Wednesday, September 29, 2021

Why Freelancers Need to Start Their Retirement Planning Now

@StephanieKremic

You had a dream.  You acted on that dream and learned the ebbs and flows of making it profitable.  You learned about self-employment taxes, both state and federal.  You learned how to pay these taxes on time, along with other expenses that may come along, like payroll or necessary construction at a physical site.  Then you realize how much older you've gotten.

Much older, in some cases.

There's that thing called retirement that our parents (or grandparents) worked long and hard for but that thing's changed a lot over the years.  For one, more elderly people are working part-time jobs to supplement their retirement and/or social security.  If you think that's the norm we should all be prepared for, consider the fact that social security will be reduced in 2034 - if not eliminated.

Depending on your situation, there may not be a need to panic.  A lot of factors, like property and other assets may be able to provide a cushion when you reach that age.  Though it may seem a ways off right now, believe me, Father Time has a way of creeping up on a person when they least expect.

Getting the Basics in Order

If you don't have a separate account for business, get one now.  It makes it easier to apply for a small business loan if you need it and is just a good habit to have. Nerdwallet has a long list of business bank accounts you can open with a low/no deposit.

Now is also as good a time as any to pay down any large outstanding credit accounts or negotiate high-interest rates.  This thing isn't over yet and while some debt may be forgiven, we know that process seldom happens overnight.  If it's a matter of a few hundred dollars, it might be worth it to sell some unused items.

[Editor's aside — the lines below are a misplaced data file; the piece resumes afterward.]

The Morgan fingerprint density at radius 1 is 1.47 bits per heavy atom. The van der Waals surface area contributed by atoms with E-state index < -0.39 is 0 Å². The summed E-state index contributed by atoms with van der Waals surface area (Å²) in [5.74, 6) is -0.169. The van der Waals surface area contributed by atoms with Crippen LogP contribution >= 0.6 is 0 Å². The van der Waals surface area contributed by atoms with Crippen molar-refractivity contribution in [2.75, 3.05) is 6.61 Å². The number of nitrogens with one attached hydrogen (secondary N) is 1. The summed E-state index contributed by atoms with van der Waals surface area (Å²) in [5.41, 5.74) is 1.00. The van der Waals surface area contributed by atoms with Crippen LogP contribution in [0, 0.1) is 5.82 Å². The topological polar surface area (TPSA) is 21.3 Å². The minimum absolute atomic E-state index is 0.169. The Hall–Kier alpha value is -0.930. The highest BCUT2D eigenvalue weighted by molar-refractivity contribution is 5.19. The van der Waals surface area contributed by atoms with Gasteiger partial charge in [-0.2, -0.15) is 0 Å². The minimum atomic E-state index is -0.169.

Finding Options that Lead to Your Money Goals

While you may not want to give up your freelancing aspirations, you have to see things for what they are.  Do you anticipate growth in the coming year? If so, what events are likely to make this happen?  Should this fall through, what next?  If you can't give a solid answer to these questions, it may be time to look into working for someone else.

Although a full-time job may make it hard to pursue freelancing at first, it is possible.  However, not all full-time jobs are the same, as salaried positions or those that require commuting long distances may be tiring.  One option would be to find a part-time job that pays benefits, including retirement.  Industries that offer these packages may be in education, hospitality, and some customer service jobs.

Getting the Money and Keeping It

You can open an Individual Retirement Account (IRA) at almost any bank or financial institution.  On average, it costs nothing to open but prospective account holders should read the fine print before proceeding.  For instance, it may be better to open a mutual fund or CD if finances are still a little shaky.  

Overall, it may be best to talk to a pro bono financial advisor or credit counselor about realistic long-term planning goals.  No one wants to open an account, then withdraw the funds shortly after.  As long as there's a plan to grow your money, it's better than useless online shopping.  Treating yourself once in a while is OK.

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